Albert Einstein. Half a century after his death, the man's very name has become virtually synonymous with "genius." Einstein's portrait has become an iconic image—usually rendered with wild flyaway hair and often with his tongue sticking out rakishly—used to provide brainy chic to everything from t-shirts to bumper stickers to beer steins. (Einstein... ein stein... get it?) The Walt Disney Company sells hundreds of millions of dollars worth of quasi-educational multimedia DVDs to parents of small children by promising, dubiously, that watching the programs will turn their toddlers into "Baby Einsteins." Today we are so eager to share in Einstein's wisdom that we have even falsely attributed to him dozens of pithy quotations that never really crossed his lips. (You may have heard Einstein's famous dictum that "the definition of insanity is doing the same thing over and over and expecting a different result." Einstein never said that. Nor did he ever say that "Evil is the absence of God," that "the only thing that interferes with learning is education," or that "we use only 10 percent of our brains.") Misquotations notwithstanding, Albert Einstein lives on today as a multi-million-dollar brand. (His trademarked name and likeness have been for half a century the carefully guarded intellectual property of the Hebrew University of Jerusalem, a fortunate beneficiary of Einstein's will.) And the Einstein brand means "genius."
But what of Albert Einstein, the man? Not the icon, but the human being? Imagine you had been alive to meet Einstein as a young man, just after the turn of the twentieth century. If you had run into him then, perhaps as he hustled through the streets of Bern on his way to his job at the Swiss Patent Office, you might just have recognized him; the round face, sad eyes, and droopy moustache of the iconic Einstein were already there, even though he hadn't yet let his hair grow out to its full electric potential and he almost certainly wouldn't have stuck his tongue out at you. But even if you had recognized that young man as Albert Einstein, you never would have guessed that you were looking at a person who would go on to be considered the world's greatest genius. In fact, you may well have guessed that you were looking at a loser.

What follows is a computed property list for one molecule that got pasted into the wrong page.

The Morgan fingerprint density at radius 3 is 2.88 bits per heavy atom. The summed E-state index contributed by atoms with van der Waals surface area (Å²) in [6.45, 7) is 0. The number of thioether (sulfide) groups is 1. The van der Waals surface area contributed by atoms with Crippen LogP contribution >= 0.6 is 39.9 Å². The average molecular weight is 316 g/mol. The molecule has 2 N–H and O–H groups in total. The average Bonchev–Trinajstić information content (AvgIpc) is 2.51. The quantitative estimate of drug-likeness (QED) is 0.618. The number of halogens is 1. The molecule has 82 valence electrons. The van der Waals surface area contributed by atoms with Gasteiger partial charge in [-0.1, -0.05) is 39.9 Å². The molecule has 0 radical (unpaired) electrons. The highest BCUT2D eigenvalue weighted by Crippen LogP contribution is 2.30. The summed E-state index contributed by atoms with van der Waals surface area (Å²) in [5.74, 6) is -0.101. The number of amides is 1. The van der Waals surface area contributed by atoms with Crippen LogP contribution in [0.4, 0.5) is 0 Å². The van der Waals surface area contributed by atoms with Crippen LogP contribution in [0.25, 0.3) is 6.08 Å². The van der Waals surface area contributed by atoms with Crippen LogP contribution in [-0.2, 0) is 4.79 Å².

For until 1905, the arc of Albert Einstein's life story seemed to bend not toward greatness but toward failure. The son of a middle-class German-Jewish featherbed salesman, the real "baby Einstein" had been alarmingly slow to develop speech; young Albert did not utter his first word until the age of three. It did not take long after that for the boy to begin to display the deep curiosity into the secret workings of the universe for which he would later become famous; at the age of five, he became fascinated by the mystery of what hidden forces caused the needle of a compass always to point north. At the age of 16, he wrote his first serious scientific paper, "On the Investigation of the State of Ether in a Magnetic Field," which was never published but clearly revealed the young man's intellectual potential.
Such intelligence and curiosity did not, however, translate into great success in school. The young Einstein hated the rigid structure and boring memorization that characterized education in late nineteenth-century Germany, receiving mediocre grades and often getting into trouble for rebelling against his teachers' authority. (His seventh-grade teacher, exasperated by young Albert's insubordination, famously told Einstein he "would never get anywhere in life." The professor, apparently unmoved by Hermann Einstein's intervention on behalf of his son, offered Albert neither words of encouragement nor an academic job.
Instead, the young man escaped unemployment by taking a menial job as a clerk at the Swiss Patent Office in Bern. And even there he failed to make much of an impression; in 1904, his supervisor rejected Einstein's request for a promotion, arguing that he lacked the qualifications to advance from patent clerk third class to patent clerk second class within the Swiss civil bureaucracy.
Even Einstein's personal life seemed headed toward shame and failure. In 1901, he got his on-again, off-again girlfriend Mileva Maric pregnant; early the next year, she gave birth to a daughter named Lieserl. Einstein's German-Jewish family disapproved of his relationship with Mileva, a Serbian Christian, so the unwed couple kept their first-born child's birth a secret from his family and put Lieserl up for adoption; to this day, historians don't know what became of the girl. The eldest child of Albert Einstein may have gone on to live a long and happy life, perhaps even producing a secret line of Einstein descendants. Or she may have died as a baby. Either way, she has been lost to history. Albert Einstein's inability to provide for his first child may be only the most poignant proof of the seemingly lost course of his own life through 1904. If you had run into Albert Einstein on the streets of Bern during those difficult years, you could hardly have imagined you were looking at the world's greatest genius. You might, instead, have felt a certain pity for a young man who was clearly struggling mightily just to find his place in the world.
In 1905, he found it.